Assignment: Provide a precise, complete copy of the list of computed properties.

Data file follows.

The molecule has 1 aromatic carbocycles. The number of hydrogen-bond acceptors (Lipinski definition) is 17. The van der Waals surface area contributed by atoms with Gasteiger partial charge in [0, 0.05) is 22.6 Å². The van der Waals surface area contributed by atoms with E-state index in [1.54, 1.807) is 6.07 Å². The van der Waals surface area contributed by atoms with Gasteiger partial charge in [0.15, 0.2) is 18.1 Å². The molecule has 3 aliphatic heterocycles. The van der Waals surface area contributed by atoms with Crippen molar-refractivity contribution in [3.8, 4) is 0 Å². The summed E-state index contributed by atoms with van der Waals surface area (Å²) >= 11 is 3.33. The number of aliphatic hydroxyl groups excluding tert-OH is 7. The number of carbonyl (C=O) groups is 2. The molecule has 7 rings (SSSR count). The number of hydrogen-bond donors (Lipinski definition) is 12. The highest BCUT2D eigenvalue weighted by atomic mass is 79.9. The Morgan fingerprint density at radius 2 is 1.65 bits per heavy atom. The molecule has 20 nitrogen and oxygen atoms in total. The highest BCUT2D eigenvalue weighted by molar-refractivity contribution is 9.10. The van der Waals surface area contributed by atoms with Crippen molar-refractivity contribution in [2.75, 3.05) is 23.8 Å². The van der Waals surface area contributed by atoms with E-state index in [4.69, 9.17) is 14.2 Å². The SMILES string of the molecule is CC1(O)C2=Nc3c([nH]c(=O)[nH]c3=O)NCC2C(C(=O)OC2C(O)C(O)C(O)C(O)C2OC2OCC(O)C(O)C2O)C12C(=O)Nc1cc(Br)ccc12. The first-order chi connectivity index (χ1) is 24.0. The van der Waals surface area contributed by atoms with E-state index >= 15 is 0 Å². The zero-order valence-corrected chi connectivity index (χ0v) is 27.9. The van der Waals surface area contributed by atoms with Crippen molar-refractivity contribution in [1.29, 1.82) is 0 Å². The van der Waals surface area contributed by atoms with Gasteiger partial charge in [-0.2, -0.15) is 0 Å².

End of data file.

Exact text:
The molecule has 1 aromatic carbocycles. The number of hydrogen-bond acceptors (Lipinski definition) is 17. The van der Waals surface area contributed by atoms with Gasteiger partial charge in [0, 0.05) is 22.6 Å². The van der Waals surface area contributed by atoms with E-state index in [1.54, 1.807) is 6.07 Å². The van der Waals surface area contributed by atoms with Gasteiger partial charge in [0.15, 0.2) is 18.1 Å². The molecule has 3 aliphatic heterocycles. The van der Waals surface area contributed by atoms with Crippen molar-refractivity contribution in [3.8, 4) is 0 Å². The summed E-state index contributed by atoms with van der Waals surface area (Å²) >= 11 is 3.33. The number of aliphatic hydroxyl groups excluding tert-OH is 7. The number of carbonyl (C=O) groups is 2. The molecule has 7 rings (SSSR count). The number of hydrogen-bond donors (Lipinski definition) is 12. The highest BCUT2D eigenvalue weighted by atomic mass is 79.9. The Morgan fingerprint density at radius 2 is 1.65 bits per heavy atom. The molecule has 20 nitrogen and oxygen atoms in total. The highest BCUT2D eigenvalue weighted by molar-refractivity contribution is 9.10. The van der Waals surface area contributed by atoms with Crippen molar-refractivity contribution in [2.75, 3.05) is 23.8 Å². The van der Waals surface area contributed by atoms with E-state index in [4.69, 9.17) is 14.2 Å². The SMILES string of the molecule is CC1(O)C2=Nc3c([nH]c(=O)[nH]c3=O)NCC2C(C(=O)OC2C(O)C(O)C(O)C(O)C2OC2OCC(O)C(O)C2O)C12C(=O)Nc1cc(Br)ccc12. The first-order chi connectivity index (χ1) is 24.0. The van der Waals surface area contributed by atoms with E-state index >= 15 is 0 Å². The zero-order valence-corrected chi connectivity index (χ0v) is 27.9. The van der Waals surface area contributed by atoms with Crippen molar-refractivity contribution in [1.29, 1.82) is 0 Å². The van der Waals surface area contributed by atoms with Gasteiger partial charge in [-0.2, -0.15) is 0 Å².